The colour-coded system grabbed the headlines last week, but it wasn’t the only aspect of labelling MEPs cast their eyes over, writes Nick Hughes

The European Parliament's decision to give colour-coded nutritional labelling the red light caused a furore last week.

But the move to omit traffic-light labelling from draft EU legislation on food information is just one of a glut of new proposals that have been described as a "slap in the face" by one critic.

Perhaps most contentious is the support MEPs have given to nutritional values being presented in terms of weight rather than per portion.

Under the proposals, quantities of fat, saturates, sugar and salt must be expressed per 100g or 100ml on packaging.

While broadly in line with the GDA model adopted by Tesco and Nestlé, this has proved controversial.
Critics claim the use of a 100g measure as a basis for comparison as with traffic lights unfairly represents the nutritional profile of foods designed to be eaten in much smaller or larger quantities.

"Providing information per portion is very important, especially if you have a single-portion package," says Barbara Gallani, director of food safety and science at the Food and Drink Federation. "Allowing GDAs to be provided per portion would make much more sense for consumers."

EU policymakers also want details of trans fats to be included on packaging, a demand the FDF says is unnecessary.

"We don't believe there is a need to label trans fats," says Gallani, pointing to National Diet and Nutrition Survey data that shows the average energy intake from trans fats in the UK is just 0.8%, against a WHO recommendation that it should not exceed 2%.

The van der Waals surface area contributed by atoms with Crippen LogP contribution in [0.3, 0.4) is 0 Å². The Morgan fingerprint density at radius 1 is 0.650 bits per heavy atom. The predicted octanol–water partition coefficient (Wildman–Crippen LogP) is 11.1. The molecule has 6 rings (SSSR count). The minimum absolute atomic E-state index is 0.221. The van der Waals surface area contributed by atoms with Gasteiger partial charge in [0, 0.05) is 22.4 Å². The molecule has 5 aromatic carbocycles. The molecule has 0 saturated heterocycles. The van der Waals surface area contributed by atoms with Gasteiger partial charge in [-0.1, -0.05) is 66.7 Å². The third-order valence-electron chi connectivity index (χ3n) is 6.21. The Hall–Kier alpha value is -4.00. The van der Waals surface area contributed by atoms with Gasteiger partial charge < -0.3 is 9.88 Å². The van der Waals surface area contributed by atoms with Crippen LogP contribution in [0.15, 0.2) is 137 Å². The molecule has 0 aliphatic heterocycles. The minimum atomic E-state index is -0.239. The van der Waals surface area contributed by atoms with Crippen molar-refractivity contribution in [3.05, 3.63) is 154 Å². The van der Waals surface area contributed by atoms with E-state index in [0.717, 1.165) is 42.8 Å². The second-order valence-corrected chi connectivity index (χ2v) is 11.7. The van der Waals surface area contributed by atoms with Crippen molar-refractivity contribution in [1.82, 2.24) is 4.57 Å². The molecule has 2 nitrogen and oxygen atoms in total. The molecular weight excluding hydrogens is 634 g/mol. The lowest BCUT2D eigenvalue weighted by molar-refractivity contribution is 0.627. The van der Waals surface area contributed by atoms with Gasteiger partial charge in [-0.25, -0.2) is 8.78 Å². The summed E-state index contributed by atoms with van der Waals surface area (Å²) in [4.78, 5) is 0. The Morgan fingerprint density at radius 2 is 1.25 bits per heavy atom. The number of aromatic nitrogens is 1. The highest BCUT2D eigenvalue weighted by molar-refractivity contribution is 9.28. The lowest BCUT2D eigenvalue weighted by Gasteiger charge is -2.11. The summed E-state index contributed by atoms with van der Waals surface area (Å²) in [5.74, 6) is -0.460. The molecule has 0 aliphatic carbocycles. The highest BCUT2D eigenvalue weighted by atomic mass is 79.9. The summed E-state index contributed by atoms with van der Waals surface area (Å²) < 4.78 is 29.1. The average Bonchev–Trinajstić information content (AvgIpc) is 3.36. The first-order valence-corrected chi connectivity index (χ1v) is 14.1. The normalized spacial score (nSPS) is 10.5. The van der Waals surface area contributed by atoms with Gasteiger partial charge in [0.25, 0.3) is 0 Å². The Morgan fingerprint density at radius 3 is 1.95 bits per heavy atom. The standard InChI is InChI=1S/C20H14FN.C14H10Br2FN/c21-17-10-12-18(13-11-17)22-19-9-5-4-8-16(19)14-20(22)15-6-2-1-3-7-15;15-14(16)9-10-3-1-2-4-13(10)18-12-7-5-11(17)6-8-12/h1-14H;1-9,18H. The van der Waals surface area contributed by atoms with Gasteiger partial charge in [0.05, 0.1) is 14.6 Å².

"We should try and remember that the aim of the legislation was to simplify information rather than make it more cumbersome," she adds. "Labelling the majority of products as having zero trans fats wouldn't be of much help."

A proposal to extend country-of-origin labelling to all meat, poultry, dairy goods and other single-ingredient products has further polarised opinion. Dairy farmers have welcomed the move, subject to an impact assessment, but small food and drink manufacturers fear it would land them with crippling administrative burdens.

"Labelling is there to make sure the consumer can make an informed choice and remove ambiguity," says Richard Hollingdale, sales and marketing director for farmer co-operative First Milk.

"We would like to see all cheese packs with clear labelling stating the country of origin where the milk is converted into cheese (curds)."

But the plan to impose country-of-origin labelling on meat, poultry and fish when used as an ingredient in processed food has been less enthusiastically greeted.

"This is a slap in our face and will trigger enormous complications for small businesses changing ingredients frequently," says Ludger Fischer, food policy adviser for European craft and SME employers' organisation UEAPME.

Another contentious move overshadowed by the traffic-light row is the decision by MEPs by a single vote to reinstate nutrient profiles. The vote follows the Environment Committee's recommendation in March that they be removed from existing EU nutrition and health claims legislation.

The decision will upset many manufacturers who have accused the FSA's system of unfairly penalising dairy products in particular. "If the nutrient profiles are set incorrectly, it will be difficult to make a good-tasting product and the consumer won't buy it," says Hollingdale.

The complete draft legislation will now be put forward for review by the European Council.

Key proposals
- Quantities of fat, saturates, sugar and salt as well as energy must be shown on front of food packs per 100g or 100ml
- Details of protein, fibres and trans fats to be included elsewhere on packaging
- Country-of-origin labelling should be extended to all meat, poultry, dairy products and other single-ingredient products and for meat, poultry and fish when used as an ingredient in processed food
- Meat labels should indicate where animal was born, reared and slaughtered
- Food that is not prepacked, such as meat from a butcher, to be exempt from nutrition labelling legislation